It’s not just the power players invited either. This year’s “Pittsburgh Spotlight Filmmaker” falls on Alisha Wormsley, writer and director of the “Afro-futuristic” film, The Children Of Nan, about clones locked away from the world by their creator. Wormsley will take part in a Q&A about the film and is also facilitating the talk with Nance.
What’s most striking about this year’s line-up are the themes we’re still discussing today. With racism still very much prevalent worldwide, it’s telling that one of Lewis’ choices is the 1968 Sidney Poitier film, For Love of Ivy. While not a “race film” per se, For Love of Ivy tells the story about a white family whose beloved black maid has a chance at a better opportunity, so they conspire to fix her up with an eligible bachelor to keep her part of the family. The ignorance in this case is no less ignorant for coming from a place of love, but the racial aspects of the film are not central, which may come as a surprise for many. Instead, it discusses the black experience as the human experience. While the end game is a world without qualifying adjectives, we aren’t there yet.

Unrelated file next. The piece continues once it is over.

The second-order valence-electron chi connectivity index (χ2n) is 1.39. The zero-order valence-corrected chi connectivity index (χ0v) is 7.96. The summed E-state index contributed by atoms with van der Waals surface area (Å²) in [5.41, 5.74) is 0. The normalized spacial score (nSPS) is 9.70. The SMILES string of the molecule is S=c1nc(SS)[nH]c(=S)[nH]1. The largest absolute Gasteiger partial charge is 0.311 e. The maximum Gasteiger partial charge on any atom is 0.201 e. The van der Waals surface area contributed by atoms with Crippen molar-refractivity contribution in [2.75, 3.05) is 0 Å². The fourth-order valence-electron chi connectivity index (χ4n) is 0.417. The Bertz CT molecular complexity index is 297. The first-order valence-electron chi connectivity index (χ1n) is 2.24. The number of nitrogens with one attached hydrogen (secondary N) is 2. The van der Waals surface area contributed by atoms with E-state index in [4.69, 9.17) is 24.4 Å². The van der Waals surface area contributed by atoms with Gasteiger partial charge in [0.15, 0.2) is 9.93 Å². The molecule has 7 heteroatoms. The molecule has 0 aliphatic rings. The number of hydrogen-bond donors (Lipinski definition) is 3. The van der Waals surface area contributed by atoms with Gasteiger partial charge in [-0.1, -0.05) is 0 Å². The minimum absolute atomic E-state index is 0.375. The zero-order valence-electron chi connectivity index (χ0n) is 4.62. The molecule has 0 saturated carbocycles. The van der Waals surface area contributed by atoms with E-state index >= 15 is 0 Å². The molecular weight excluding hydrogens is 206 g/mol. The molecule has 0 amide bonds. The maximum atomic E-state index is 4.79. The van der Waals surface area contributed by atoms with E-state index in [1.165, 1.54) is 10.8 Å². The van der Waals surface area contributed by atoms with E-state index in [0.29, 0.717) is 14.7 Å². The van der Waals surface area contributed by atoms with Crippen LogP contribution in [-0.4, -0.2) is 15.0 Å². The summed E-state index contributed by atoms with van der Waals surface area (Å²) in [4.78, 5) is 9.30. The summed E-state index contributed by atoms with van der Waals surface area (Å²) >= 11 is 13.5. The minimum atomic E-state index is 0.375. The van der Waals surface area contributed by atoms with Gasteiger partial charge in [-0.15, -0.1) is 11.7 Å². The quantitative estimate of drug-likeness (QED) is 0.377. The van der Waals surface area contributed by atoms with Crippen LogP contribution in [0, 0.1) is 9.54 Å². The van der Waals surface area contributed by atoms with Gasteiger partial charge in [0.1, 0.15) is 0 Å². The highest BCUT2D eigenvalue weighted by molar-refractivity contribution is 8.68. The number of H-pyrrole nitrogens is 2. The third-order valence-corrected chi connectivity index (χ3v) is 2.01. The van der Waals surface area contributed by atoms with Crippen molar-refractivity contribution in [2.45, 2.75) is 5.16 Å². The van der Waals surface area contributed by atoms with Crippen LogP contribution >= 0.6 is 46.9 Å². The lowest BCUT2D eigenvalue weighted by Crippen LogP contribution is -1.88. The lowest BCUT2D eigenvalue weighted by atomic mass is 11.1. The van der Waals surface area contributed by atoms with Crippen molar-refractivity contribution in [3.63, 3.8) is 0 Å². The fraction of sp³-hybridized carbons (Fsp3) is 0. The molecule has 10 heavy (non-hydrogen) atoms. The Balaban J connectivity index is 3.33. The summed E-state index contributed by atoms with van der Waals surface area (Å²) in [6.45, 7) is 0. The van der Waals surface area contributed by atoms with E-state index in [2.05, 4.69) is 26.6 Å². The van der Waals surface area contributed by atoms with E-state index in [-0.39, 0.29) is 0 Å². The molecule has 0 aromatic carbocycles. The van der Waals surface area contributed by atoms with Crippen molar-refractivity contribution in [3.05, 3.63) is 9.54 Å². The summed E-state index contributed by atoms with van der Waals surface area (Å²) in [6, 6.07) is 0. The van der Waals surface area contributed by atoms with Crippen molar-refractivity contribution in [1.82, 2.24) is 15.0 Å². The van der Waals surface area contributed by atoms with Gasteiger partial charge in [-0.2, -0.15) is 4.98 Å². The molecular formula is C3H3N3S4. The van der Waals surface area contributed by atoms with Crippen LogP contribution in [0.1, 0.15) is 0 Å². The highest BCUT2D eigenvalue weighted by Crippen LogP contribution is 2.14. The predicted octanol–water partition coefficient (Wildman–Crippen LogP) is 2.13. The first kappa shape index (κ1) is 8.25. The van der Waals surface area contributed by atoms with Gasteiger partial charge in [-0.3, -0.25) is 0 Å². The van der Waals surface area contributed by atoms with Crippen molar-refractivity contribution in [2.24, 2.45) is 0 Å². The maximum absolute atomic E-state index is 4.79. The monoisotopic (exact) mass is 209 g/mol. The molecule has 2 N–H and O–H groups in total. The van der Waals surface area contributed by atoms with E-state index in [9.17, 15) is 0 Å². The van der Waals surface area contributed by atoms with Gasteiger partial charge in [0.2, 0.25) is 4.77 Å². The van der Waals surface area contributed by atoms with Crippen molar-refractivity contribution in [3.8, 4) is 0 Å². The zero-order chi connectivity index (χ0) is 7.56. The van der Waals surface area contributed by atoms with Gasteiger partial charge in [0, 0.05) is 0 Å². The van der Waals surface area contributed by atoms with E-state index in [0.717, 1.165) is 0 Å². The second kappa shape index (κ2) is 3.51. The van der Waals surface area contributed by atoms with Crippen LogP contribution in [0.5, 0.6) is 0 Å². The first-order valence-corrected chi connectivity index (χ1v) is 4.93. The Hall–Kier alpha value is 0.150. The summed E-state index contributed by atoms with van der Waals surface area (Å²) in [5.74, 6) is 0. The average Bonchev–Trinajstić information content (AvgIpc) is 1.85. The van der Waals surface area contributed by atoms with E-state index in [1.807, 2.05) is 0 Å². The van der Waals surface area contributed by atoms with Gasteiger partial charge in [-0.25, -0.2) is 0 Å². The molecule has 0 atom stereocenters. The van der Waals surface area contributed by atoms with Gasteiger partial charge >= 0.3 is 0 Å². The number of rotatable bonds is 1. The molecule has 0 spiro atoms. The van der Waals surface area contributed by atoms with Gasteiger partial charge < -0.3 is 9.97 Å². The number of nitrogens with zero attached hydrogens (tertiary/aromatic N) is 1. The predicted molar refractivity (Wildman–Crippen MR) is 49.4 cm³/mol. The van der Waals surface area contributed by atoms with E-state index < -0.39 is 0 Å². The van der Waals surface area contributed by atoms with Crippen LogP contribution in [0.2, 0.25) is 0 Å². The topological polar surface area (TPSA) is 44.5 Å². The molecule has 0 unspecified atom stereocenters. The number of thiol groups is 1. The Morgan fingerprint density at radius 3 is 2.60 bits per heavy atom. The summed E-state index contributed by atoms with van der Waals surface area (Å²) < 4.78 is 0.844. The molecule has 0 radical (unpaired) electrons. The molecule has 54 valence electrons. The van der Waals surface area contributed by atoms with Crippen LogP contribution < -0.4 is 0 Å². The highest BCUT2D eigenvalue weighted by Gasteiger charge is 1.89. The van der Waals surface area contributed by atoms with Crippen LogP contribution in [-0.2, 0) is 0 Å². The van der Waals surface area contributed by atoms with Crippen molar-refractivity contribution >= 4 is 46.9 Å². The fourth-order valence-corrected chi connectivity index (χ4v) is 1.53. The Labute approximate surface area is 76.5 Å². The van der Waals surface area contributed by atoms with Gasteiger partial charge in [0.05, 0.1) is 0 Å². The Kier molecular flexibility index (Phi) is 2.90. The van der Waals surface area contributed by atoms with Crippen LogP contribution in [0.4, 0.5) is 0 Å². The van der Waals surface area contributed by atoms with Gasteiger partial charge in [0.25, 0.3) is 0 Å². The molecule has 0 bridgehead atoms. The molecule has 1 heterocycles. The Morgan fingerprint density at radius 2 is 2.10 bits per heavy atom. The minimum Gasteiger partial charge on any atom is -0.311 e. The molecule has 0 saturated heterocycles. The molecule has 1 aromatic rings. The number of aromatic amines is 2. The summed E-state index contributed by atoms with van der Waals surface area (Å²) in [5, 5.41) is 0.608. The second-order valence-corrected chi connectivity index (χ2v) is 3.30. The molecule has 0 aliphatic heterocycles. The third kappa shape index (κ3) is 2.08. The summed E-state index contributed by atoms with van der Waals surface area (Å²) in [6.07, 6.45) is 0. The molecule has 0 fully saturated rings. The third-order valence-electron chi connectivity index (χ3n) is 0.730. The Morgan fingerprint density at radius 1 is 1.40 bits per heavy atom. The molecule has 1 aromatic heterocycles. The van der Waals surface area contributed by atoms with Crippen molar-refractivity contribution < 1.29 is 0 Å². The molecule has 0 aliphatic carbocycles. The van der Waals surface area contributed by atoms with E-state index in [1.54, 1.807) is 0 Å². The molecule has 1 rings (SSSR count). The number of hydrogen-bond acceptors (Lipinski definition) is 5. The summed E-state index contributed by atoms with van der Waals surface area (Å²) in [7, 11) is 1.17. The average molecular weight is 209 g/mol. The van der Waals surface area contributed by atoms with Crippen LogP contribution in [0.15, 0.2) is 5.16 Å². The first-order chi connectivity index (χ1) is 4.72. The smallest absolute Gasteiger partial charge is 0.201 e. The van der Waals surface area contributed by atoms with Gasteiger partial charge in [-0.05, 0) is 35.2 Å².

“Of course we would love to not have a special festival to highlight black culture, but until that day comes we have to create our own platform and share with people and educate and let them know we have so many similarities,” says Nunn. “Seeing people on screen and thinking ‘I can relate to that’, having those moments helps you create that feeling of ‘yes, we are similar and we don’t have to use all these adjectives all the time.’ We’re all doing the same things. We’re all human. The artistic director, Joe Lewis, definitely picks movies with a lot of consideration. The main themes of For Love of Ivy is why it was included this year. We’re repeating ourselves, but we’re going to continue to repeat ourselves.”
The Black Bottom Film Festival runs through February 21 at Rowhouse Cinema and February 22-24 at the August Wilson Cultural Center/various locations. For a full schedule of events, please visit: https://aacc-awc.org/bbffschedule/